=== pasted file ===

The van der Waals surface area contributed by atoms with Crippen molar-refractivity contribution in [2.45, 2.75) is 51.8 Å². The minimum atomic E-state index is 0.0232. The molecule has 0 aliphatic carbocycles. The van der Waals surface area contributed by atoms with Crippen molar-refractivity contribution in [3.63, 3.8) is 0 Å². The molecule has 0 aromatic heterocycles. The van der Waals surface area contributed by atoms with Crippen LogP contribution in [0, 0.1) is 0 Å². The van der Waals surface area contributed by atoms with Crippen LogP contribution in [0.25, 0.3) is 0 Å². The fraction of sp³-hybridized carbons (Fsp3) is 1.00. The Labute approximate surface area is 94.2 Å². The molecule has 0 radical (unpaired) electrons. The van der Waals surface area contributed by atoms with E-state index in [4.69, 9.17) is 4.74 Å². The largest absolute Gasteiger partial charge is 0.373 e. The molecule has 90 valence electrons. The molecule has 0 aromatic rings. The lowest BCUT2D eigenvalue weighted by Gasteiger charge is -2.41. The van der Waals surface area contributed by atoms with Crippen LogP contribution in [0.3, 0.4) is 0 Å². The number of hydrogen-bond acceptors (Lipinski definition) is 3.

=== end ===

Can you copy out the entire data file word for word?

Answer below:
The van der Waals surface area contributed by atoms with Crippen molar-refractivity contribution in [2.45, 2.75) is 51.8 Å². The minimum atomic E-state index is 0.0232. The molecule has 0 aliphatic carbocycles. The van der Waals surface area contributed by atoms with Crippen molar-refractivity contribution in [3.63, 3.8) is 0 Å². The molecule has 0 aromatic heterocycles. The van der Waals surface area contributed by atoms with Crippen LogP contribution in [0, 0.1) is 0 Å². The van der Waals surface area contributed by atoms with Crippen LogP contribution in [0.25, 0.3) is 0 Å². The fraction of sp³-hybridized carbons (Fsp3) is 1.00. The Labute approximate surface area is 94.2 Å². The molecule has 0 radical (unpaired) electrons. The van der Waals surface area contributed by atoms with E-state index in [4.69, 9.17) is 4.74 Å². The largest absolute Gasteiger partial charge is 0.373 e. The molecule has 90 valence electrons. The molecule has 0 aromatic rings. The lowest BCUT2D eigenvalue weighted by Gasteiger charge is -2.41. The van der Waals surface area contributed by atoms with Crippen LogP contribution in [0.3, 0.4) is 0 Å². The number of hydrogen-bond acceptors (Lipinski definition) is 3.